In Israel, New Life Comes to a Struggling Sanctuary


When the rains come in Israel, fresh new grass begins to pop up on the sides of the road, enticing the donkeys in the area to cross busy roads for a taste. This is what happened to a pregnant donkey near the Southern town of Be’er Sheva only days before she was due to give birth.

Luckily a witness called Animal Aid Abroad partner group Pegasus and advised them that many cars had nearly missed the donkey. It was a miracle she survived. Pegasus brought her to their sanctuary where she received a private, warm, and dry stall so that she could give birth calmly and safely.

That is exactly what happened! She gave birth to a beautiful, soft, bronze-colored foal and he has brought such a new and precious energy to the Pegasus sanctuary. He loves to follow his mother around, smelling all the new smells of life, listening to all the noises with his long ears, and suckling his mother’s milk. All this could have never happened if things had gone a little differently on the side of that road.

All of the donkeys at the sanctuary know when Sagiv, the hay deliverer does his morning rounds, and they wait patiently as he makes his way down the aisle of the large covered stable. This happens every day as another bundle is delivered. And every day it costs another 500 shekel, or almost 150 United States dollars.

The hay distributor comes loyally with his delivery because that’s what he is – loyal. He hasn’t received his payment yet for today’s bundles. And he’s still waiting for payment from the last delivery. The overwhelming cost of feeding all the rescued donkeys and horses has grown to be too much for the sanctuary.

It is the same story with the medical supplies required to treat injured and sick donkeys both outside and inside the sanctuary. Taking care of rescue donkeys and horses involves a lot of love and patience, and most of all, vet supplies. Like any other clinic or emergency room, Pegasus Sanctuary needs to be fully stocked with supplies to handle whatever problem they encounter.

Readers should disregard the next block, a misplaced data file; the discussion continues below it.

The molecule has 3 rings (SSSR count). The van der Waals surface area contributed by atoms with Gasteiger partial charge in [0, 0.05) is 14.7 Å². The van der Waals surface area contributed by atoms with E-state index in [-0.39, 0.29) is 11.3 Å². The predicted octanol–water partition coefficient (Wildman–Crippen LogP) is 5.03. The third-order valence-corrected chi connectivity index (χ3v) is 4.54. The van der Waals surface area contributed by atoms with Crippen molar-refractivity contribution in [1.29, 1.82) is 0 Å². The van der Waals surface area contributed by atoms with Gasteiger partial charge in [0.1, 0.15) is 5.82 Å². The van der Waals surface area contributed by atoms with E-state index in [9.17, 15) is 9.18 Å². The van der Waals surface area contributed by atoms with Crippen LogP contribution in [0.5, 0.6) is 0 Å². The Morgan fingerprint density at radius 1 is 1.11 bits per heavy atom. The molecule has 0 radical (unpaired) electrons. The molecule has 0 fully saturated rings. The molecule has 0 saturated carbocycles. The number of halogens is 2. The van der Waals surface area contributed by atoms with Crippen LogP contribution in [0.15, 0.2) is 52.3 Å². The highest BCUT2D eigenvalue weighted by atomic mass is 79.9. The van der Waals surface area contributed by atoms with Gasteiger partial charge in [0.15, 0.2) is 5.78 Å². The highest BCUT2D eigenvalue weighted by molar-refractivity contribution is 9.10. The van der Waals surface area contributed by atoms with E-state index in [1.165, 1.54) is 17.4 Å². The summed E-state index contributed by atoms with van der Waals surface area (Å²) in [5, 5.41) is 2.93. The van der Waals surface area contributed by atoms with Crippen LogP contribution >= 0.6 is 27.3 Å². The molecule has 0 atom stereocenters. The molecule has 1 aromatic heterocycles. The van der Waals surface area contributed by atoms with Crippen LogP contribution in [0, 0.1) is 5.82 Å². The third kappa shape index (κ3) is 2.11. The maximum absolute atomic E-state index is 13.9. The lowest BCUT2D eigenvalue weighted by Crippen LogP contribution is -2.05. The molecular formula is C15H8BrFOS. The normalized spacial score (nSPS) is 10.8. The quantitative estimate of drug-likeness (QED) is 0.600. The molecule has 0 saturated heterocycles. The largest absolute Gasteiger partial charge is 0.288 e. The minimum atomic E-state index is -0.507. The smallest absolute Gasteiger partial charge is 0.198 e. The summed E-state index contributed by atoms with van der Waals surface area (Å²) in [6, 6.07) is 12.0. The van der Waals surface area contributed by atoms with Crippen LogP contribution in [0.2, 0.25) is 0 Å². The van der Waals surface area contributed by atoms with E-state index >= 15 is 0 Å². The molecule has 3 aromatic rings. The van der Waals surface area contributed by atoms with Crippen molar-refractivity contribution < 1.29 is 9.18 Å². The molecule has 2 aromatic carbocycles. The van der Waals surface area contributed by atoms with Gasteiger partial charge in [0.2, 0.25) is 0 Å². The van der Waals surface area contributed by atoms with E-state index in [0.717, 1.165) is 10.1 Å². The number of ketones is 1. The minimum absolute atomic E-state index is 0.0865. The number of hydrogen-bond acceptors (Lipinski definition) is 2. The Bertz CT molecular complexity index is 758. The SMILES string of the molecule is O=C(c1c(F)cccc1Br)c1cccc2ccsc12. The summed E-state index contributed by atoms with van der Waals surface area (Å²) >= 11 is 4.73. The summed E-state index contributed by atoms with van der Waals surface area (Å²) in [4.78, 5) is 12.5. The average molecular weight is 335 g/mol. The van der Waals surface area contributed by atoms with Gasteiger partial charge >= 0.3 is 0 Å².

Pegasus has many donkeys that are being nursed back to health who require daily, sometimes hourly, bandaging and attending to their wounds. With the diversity of wounds found throughout the equine rescue, the staff and medical supply must be ready for first aid and response. Bandages, creams, tapes, medications, anesthetics, hoof care, and gloves, are all involved in preventative and emergency care of the animals.

Animal Aid Abroad have recently sent funds to Pegasus Sanctuary to help with these costs, and we send thanks to all of our supporters who have contributed to not only helping to feed animals in need of care, but also helping those local suppliers support their own families. For more information and to learn how you can get involved, visit our website or Facebook page.

Featured image: A mother donkey and her foal. Image credit Carsten, CC BY-SA 3.0. All other images in this post taken at Pegasus Sanctuary and credited to Animal Aid Abroad/Pegasus Sanctuary.

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Founded in 2007, Animal Aid Abroad runs projects and initiatives in 12 different countries and has partnerships with around 18 animal welfare organisations and project partners globally. Together, they assist hundreds of abused, sick, and injured working animals in very poor and difficult regions. AAA is dedicated to improving the lives of working horses, donkeys, mules, bullocks, camels, and other animals. Click to see author's profile.

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